Also, here's a quote from Kit, from the PM.

"We uses a random resist splatter technique for the nazgul blades at UC, that I don't recommend. We later changed to a masking stencil made by painting a resist on the blade and eposing that to a transparent film of the etched art pattern, then etching away the une xp osed areas of the resist. All rather complicated stuff, geared for production. I'm sure there are easier ways of doing it for one-off pieces that custom knife makers use, but I am not up to date on current techniques."
"I had the blues, 'cause I had no shoes, until upon the street, I saw a man who had no feet"

The biggest problem about a zombie-apocalypse would be to hide my excitement about it

Re: Gimli Battle Axe - What's Inside/Construction

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Well, those machining lines you were talking about could have erased traces of stamping (although those lines could just be very aggressive remnants from when they stripped the oxide off the metal after the acid did its work- I have no idea. The texture of the corroded areas seems to me to mostly have the trademark bumpy roughness of acid etching).

EDIT: Wish I could take a look at my Morgul dagger to see the pitting there, but the darned thing was lost in the mail on its way to its new home many months ago. I hate when that happens, even when the thing lost is fully insured :(
Last edited by Jamanticus on Fri Jan 14, 2011 1:04 pm, edited 4 times in total.
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Losto Caradhras, sedho, hodo, nuitho i 'ruith!

Re: Gimli Battle Axe - What's Inside/Construction

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No, impossible, as the edges of the pittings are smooth and rounded, that wouldn't happen if you started grinding down the areas around the pittings. I'm 99% sure it's genuine acid etching.

Sucks about your witch king dagger Jaman, you may want to get a new one soon, as you never know how many of them UC made, could be less than the shards lol.
"I had the blues, 'cause I had no shoes, until upon the street, I saw a man who had no feet"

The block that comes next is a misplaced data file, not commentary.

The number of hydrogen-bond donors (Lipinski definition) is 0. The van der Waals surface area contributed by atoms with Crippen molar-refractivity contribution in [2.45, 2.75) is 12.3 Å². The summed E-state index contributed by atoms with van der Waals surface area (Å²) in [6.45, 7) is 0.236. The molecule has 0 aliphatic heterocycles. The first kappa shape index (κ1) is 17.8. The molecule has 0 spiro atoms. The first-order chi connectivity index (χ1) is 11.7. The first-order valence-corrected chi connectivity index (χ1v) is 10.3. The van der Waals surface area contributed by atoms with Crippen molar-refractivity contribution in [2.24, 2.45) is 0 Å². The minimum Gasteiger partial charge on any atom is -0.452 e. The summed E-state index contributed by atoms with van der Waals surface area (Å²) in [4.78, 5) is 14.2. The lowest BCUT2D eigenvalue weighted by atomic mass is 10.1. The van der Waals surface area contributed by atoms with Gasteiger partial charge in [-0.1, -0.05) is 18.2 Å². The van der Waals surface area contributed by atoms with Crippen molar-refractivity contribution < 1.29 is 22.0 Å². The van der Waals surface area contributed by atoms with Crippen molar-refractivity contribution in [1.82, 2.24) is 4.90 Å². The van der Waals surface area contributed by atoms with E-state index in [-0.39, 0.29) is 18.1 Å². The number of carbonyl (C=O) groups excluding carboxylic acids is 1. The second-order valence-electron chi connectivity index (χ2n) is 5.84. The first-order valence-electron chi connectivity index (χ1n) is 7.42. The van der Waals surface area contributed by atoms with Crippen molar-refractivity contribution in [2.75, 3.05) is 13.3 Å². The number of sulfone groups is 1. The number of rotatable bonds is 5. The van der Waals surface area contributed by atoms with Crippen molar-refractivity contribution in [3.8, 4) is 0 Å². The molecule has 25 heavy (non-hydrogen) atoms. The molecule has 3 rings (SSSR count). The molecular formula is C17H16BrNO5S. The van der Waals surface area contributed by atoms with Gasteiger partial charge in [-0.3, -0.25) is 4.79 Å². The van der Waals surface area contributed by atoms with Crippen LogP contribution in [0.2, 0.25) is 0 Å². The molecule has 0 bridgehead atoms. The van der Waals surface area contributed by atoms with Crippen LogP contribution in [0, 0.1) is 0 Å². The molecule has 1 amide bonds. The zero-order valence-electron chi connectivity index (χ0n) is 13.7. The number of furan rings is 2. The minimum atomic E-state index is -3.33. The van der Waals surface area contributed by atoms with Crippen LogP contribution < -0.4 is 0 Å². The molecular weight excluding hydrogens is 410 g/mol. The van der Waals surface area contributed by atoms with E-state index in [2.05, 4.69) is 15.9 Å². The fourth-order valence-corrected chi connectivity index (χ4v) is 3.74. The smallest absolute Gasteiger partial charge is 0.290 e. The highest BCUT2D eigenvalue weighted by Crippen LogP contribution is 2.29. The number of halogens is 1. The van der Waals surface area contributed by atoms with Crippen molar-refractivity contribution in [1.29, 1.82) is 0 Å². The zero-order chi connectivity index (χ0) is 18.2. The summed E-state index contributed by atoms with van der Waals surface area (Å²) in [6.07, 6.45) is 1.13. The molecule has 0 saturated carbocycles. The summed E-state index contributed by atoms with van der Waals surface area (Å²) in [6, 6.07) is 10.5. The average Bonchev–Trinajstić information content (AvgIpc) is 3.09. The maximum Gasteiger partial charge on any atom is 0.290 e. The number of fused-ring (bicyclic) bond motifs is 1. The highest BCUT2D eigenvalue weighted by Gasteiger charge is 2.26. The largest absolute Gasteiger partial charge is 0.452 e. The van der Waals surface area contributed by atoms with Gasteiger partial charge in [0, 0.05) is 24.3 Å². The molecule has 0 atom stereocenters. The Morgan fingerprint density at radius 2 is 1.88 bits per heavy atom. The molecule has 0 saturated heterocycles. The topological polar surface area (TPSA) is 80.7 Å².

The biggest problem about a zombie-apocalypse would be to hide my excitement about it

Re: Gimli Battle Axe - What's Inside/Construction

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[quote=""Darlak""]Actually Thrand, I'm gonna have to disagree on the stamping thing. As a welder, I know some basic stuff about metal, and if it was stamped in some way, the areas around the pitting would be affected too, sort of like a meteor crater, but not that prominent. Yet the areas around the pitting on all my nazgul weapons are completely flat, which means, as I know, that it must have been either etched or corroded.

Also, here's a quote from Kit, from the PM.

"We uses a random resist splatter technique for the nazgul blades at UC, that I don't recommend. We later changed to a masking stencil made by painting a resist on the blade and eposing that to a transparent film of the etched art pattern, then etching away the une xp osed areas of the resist. All rather complicated stuff, geared for production. I'm sure there are easier ways of doing it for one-off pieces that custom knife makers use, but I am not up to date on current techniques."[/quote]
Kit's e xp lanation of technique is accurate, so I'll not argue it. Stamping these pits in after machining would drop the cutter marks and create a pitting within, albeit smooth and flat as you have said.
I still haven't pulled mine out to examine it, it's 7 am haven't finished my coffee yet (we need a yawning smiley with a mug of Jo).
I'm basing a lot of my opinion on what I witnessed in automotive tooling techniques. Another possibility is burning them in with a graphite electrode, about the same as an acid etch but quicker and easier to replicate from piece to piece. That's how I figured they did Legolas' knifes.

Hadhafang and Anduril both look like stamped in letters to me, but I'm not insisting I'm right, just suspicious. Thinking of the fastest production possibilities. :thumbs_up
"and I have filled him with the Spirit of God, with skill, ability and knowledge in all kinds of crafts- to make artistic designs for work in gold, silver and bronze, to cut stones, to work in wood, and engage in all kinds of craftsmanship"

Re: Gimli Battle Axe - What's Inside/Construction

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Myeah, and UC has cut alot of corner's and given incorrect item descriptions. Genuine leather wrappen handle on Isildur's sword anyone? Lmao.

Kit's e xp laination does make sense to me though, to just have identical holed films they stick on the blades, and then dip the blades in acid. Seems both cheap and time-saving to me, remember that they can probably do several at a time.



Also, if the blades were indeed stamped, they would have to make unique stamping-things for the blades only, to fit the shape of the blade and so on. Seems like a hassle. Besides, the stamps would get worn out quite fast.